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End Zone Rules for the NFL

By John Lindell

The National Football League end zone is the area of the football field that one team tries to get the ball into to score. The team also tries to keep the opposing team out of their end zone. Touchdowns and safeties are scored in the end zone, with clear-cut rules governing how they are determined by the game officials. An NFL end zone can have many controversial plays occur within its boundaries each week, so NFL end zone rules are in place to help sort things out.


An NFL end zone is ten yards deep and 160 feet wide. It has sidelines and a goal line as well as an end line. The goal line is the line that separates the end zone from the rest of the playing field and the end line is the back end of the end zone. The goal posts are positioned so that they are ten feet above the end line, but with the post that supports them offset a little bit from the end line so as not to be in play.


For a running touchdown or a two point conversion to be scored, a player with the ball has to break the plane of the goal line with any part of the ball while it is in his possession. This means that the ball can be on, above or over the goal line. The end zone corners each have an orange pylon in them. A player may reach over and touch the pylons in the front half of the end zone with the ball to score a touchdown as long as he has not been ruled down by the officials and as long as he has not stepped out of bounds before doing so.


Touchdown and conversion receptions in the end zone are made when a receiver catch a legal pass and have possession of the football and both feet in bounds within the end zone. Plays of this type are among the most reviewed plays by NFL replay officials. They look to see if the ball indeed in the possession of the player and if that player managed to get both of his feet down in the end zone before going out of bounds.

Expert Insight

A safety is scored in the NFL in a number of ways. If a player is tackled by the opposing team in his own end zone, then a safety is awarded to the defense, worth two points. If the ball carrier goes into his own end zone and steps across the sidelines or the end line out of bounds, this is a safety. If a team snaps, fumbles, or laterals a ball out of bounds in their own end zone, a safety is scored by the opposing side. Safeties can also be scored by NFL end zone rules when a team has a kick or a punt blocked and the ball goes out of bounds in their own end zone, or when they intentionally down the ball by kneeling or falling on it in their own end zone. No safety results when a defensive player intercepts a ball near the goal line and has his momentum carry him into the end zone where he is then tackled. The play is ruled a touchback, and the opposing team gets the ball at their 20 yard line.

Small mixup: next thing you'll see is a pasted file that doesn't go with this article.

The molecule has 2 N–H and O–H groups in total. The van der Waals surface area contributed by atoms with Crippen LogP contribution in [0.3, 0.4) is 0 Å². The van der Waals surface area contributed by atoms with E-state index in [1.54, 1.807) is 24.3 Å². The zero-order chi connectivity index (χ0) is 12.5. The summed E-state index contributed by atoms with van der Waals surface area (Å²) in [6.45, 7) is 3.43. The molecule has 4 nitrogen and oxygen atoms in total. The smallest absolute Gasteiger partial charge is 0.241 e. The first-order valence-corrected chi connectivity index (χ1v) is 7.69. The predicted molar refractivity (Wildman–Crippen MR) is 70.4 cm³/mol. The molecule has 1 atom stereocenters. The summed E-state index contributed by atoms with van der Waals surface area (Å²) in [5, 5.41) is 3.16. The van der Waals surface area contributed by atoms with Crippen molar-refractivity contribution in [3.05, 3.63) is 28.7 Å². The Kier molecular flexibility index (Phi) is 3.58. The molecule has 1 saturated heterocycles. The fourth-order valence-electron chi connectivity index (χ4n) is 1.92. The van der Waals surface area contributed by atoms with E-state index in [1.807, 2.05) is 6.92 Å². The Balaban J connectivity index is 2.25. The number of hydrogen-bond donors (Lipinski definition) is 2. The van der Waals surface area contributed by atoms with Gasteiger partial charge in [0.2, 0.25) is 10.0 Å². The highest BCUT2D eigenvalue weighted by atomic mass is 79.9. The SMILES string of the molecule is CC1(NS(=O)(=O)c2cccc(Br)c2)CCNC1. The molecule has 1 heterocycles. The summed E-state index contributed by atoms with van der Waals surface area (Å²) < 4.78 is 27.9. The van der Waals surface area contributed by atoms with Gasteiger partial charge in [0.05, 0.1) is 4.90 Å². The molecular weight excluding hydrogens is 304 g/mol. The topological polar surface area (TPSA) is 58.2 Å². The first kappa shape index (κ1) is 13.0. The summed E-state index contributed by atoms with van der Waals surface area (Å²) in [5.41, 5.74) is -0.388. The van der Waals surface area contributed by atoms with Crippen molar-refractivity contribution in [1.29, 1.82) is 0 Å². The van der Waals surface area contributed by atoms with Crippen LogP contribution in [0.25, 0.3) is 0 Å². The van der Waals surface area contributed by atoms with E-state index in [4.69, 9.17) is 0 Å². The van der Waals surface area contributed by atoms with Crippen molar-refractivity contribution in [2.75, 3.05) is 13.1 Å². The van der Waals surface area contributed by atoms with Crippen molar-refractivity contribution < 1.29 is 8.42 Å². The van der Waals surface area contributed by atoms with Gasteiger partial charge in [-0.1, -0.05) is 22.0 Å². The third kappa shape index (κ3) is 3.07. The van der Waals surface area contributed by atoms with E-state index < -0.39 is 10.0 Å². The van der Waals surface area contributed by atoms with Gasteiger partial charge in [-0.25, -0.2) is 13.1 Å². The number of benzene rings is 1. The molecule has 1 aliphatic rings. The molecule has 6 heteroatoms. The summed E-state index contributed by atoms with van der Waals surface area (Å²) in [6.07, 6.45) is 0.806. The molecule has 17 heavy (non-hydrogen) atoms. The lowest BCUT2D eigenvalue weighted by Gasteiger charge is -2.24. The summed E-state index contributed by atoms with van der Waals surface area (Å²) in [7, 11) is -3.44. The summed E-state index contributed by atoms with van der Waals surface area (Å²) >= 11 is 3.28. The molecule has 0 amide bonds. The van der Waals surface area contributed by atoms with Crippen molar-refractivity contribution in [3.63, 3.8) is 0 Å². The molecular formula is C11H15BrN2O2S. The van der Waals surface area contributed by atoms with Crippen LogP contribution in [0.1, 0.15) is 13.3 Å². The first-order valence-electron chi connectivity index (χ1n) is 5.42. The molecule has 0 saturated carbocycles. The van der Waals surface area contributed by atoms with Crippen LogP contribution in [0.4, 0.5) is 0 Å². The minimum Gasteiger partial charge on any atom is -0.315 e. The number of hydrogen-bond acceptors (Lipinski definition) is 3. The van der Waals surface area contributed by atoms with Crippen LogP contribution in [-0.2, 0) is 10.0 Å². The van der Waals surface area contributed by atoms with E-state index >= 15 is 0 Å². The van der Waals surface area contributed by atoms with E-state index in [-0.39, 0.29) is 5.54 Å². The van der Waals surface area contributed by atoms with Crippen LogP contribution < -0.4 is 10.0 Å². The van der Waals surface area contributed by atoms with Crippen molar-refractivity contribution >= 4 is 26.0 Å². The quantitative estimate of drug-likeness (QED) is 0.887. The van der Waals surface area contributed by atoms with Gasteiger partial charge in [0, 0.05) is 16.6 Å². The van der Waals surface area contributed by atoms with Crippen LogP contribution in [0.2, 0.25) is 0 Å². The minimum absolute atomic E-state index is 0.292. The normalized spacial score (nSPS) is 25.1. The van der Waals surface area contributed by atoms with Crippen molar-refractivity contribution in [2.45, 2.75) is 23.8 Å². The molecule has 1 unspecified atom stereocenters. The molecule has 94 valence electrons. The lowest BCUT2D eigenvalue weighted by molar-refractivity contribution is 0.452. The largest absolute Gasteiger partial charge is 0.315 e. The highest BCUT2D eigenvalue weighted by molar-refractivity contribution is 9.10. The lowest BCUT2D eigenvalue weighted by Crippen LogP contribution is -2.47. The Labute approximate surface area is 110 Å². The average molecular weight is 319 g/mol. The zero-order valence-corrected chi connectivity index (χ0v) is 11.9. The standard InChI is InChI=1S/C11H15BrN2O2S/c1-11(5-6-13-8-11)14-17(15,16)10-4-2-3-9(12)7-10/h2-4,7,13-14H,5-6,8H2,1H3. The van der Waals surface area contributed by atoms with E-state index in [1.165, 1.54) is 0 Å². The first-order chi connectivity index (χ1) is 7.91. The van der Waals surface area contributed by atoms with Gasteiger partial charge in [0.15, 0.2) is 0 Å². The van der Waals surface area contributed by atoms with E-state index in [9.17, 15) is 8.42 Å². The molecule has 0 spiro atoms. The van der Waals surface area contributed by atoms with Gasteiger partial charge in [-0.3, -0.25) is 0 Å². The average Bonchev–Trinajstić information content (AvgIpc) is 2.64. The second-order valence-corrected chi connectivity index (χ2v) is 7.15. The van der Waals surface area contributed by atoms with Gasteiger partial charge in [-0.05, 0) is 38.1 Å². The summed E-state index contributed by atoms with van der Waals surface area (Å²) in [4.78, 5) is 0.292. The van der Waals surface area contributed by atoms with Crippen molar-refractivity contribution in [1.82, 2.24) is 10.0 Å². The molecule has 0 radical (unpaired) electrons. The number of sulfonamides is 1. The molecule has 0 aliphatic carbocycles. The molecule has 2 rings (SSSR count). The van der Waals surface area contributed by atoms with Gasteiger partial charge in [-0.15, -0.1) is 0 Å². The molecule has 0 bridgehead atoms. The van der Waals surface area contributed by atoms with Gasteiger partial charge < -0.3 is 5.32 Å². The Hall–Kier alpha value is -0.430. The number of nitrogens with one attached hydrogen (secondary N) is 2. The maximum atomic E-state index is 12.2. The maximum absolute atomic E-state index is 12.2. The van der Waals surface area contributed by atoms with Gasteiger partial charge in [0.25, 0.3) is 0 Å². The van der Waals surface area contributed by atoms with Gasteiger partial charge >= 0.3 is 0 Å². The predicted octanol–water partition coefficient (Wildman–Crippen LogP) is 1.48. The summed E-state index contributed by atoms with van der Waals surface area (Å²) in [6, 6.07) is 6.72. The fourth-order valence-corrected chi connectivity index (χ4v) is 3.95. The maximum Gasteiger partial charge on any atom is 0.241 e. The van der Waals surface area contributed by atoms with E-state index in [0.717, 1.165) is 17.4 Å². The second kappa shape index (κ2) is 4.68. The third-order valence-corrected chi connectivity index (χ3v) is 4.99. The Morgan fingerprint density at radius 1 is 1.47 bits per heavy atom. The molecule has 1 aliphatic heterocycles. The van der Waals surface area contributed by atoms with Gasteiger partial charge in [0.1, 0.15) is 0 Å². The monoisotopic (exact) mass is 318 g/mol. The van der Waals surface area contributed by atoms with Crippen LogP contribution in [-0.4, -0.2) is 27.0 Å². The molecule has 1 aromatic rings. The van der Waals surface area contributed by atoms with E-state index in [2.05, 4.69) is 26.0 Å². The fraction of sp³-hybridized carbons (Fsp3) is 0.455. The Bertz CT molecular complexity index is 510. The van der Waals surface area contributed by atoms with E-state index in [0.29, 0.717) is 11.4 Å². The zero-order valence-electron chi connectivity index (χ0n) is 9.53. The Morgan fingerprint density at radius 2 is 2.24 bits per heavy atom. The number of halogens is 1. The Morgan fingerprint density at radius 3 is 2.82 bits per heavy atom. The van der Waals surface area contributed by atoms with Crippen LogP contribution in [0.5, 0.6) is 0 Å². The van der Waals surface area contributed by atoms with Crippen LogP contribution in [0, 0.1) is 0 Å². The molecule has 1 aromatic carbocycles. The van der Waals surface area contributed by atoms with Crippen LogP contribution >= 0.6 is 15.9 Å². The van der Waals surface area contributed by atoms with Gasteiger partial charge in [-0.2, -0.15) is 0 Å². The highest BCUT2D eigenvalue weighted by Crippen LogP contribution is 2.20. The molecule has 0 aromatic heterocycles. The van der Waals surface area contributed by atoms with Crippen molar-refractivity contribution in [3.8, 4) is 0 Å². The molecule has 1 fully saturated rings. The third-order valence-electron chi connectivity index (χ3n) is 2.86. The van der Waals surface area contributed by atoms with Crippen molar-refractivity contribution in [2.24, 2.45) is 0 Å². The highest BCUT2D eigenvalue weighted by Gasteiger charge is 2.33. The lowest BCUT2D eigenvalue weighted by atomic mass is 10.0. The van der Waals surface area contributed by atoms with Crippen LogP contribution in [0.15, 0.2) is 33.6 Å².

One of the rarest forms of a safety occurs when a team commits certain penalties in their own end zone. An example would be when a team is backed up to their own goal line and the quarterback goes back to pass from his own end zone. If he intentionally grounds the ball to avoid being tackled for what would be a "normal" safety, or if holding is called on the offensive team while the quarterback is in the end zone attempting to pass, then a safety is awarded. The function of this end zone rule is to prevent teams from committing those penalties in an attempt to avoid a safety when passing from their own end zone.


A touchback is ruled by the referee when a kickoff is fielded the end zone but is not returned by the opposing team. A kickoff that goes through the end zone is also a touchback. If a player attempts to field a kickoff outside of the end zone and either muffs it or fumbles it into the end zone, a touchback is called, as long as the team fielding the ball recovers it. If a team fields a kick in the end zone and tries to advance it out but is tackled before doing so, it is still only a touchback. As stated, this is also true of an intercepted pass in the end zone, as long as the player does not cross the goal line and then retreat back into the end zone. On punts, if a punt goes into the end zone or through the end zone out of bounds, it is a touchback. If a member of the kicking team, while attempting to keep a punt out of the end zone, touches any part of the end zone while doing so, the play is called a touchback. All of these scenarios give the receiving or defensive team the ball at their own 20 yard line, first and ten.

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